So far, the genes for the traits we have discussed occur on chromosome pairs 1 through 22 in humans. Almost every person has two copies of these chromosomes, one from their mother and one from their father. However, there is one exceptional set of chromosomes: the “sex chromosomes” (or pair 23; see “Understanding homology in humans”). These are known in humans as the X and Y chromosomes, because of their appearance.
Generally, female humans have two pairs of X chromosomes. Like chromosome pairs 1 through 22, each one of these X chromosomes came from one of each of her parents; they are homologues, and code for the same genes in the same locations, but are not genetically identical. For males it’s different. Males still inherit a single X chromosome from their mother. However, this X chromosome is paired with a mismatched Y chromosome that is inherited from the father. The Y chromosome is a fraction of the size of the X chromosome and it houses an entirely different set of genes than the X. The Y chromosome contains genes that provide the genetic instructions for the individual to become a male.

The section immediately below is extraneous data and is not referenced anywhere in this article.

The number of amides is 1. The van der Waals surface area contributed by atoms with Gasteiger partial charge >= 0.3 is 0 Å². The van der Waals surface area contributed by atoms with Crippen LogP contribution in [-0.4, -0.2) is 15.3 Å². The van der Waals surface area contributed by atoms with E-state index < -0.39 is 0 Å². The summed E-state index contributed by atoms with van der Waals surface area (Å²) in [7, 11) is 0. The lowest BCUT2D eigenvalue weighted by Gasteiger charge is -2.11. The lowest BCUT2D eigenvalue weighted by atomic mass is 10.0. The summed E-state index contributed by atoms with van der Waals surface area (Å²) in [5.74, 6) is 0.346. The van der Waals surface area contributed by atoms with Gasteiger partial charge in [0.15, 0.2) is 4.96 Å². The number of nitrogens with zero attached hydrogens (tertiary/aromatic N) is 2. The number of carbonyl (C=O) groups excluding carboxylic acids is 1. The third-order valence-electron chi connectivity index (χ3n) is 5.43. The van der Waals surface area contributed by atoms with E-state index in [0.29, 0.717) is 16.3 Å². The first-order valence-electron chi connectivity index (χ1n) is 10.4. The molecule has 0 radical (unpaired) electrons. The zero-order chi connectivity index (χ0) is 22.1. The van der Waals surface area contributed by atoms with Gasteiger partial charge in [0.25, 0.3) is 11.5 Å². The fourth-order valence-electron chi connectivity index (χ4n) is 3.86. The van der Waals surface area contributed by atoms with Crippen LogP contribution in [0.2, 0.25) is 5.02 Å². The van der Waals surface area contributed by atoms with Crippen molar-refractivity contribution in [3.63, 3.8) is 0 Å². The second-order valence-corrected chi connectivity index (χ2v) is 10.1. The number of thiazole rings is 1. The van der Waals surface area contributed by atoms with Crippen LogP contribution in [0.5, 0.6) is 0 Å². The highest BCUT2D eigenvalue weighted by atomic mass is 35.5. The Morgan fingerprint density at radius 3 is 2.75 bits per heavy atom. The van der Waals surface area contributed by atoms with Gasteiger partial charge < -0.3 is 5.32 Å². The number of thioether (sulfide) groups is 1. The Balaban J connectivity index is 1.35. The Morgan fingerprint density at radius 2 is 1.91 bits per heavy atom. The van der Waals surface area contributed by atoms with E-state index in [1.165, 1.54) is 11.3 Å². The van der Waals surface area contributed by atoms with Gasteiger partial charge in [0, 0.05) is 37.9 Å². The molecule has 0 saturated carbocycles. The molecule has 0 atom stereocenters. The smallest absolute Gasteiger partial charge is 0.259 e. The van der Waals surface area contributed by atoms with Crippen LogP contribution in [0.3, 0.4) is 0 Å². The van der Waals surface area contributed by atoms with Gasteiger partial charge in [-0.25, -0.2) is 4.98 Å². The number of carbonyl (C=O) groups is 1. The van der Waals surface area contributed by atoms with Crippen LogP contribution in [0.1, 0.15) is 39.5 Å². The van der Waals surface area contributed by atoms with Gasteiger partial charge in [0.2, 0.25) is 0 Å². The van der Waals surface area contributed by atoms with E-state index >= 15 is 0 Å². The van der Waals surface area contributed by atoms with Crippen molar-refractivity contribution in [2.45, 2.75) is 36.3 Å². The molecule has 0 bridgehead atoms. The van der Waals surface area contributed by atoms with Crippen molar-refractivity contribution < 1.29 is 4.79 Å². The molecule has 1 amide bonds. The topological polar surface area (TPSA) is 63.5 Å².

The non-matching chromosome configuration of the XY chromosomes makes for some unusual inheritance patterns. Recall that for most genes everyone has two copies—one on each chromosome. But for males, there is no second copy of genes on the singular X chromosome or the singular Y chromosome. This means that if a gene on a sex chromosome is defective or different, males have no second copy to compensate for its loss. Any normally recessive mutations will automatically present as phenotypes from the sex chromosomes of males. These traits that manifest themselves automatically in males are called sex-linked traits.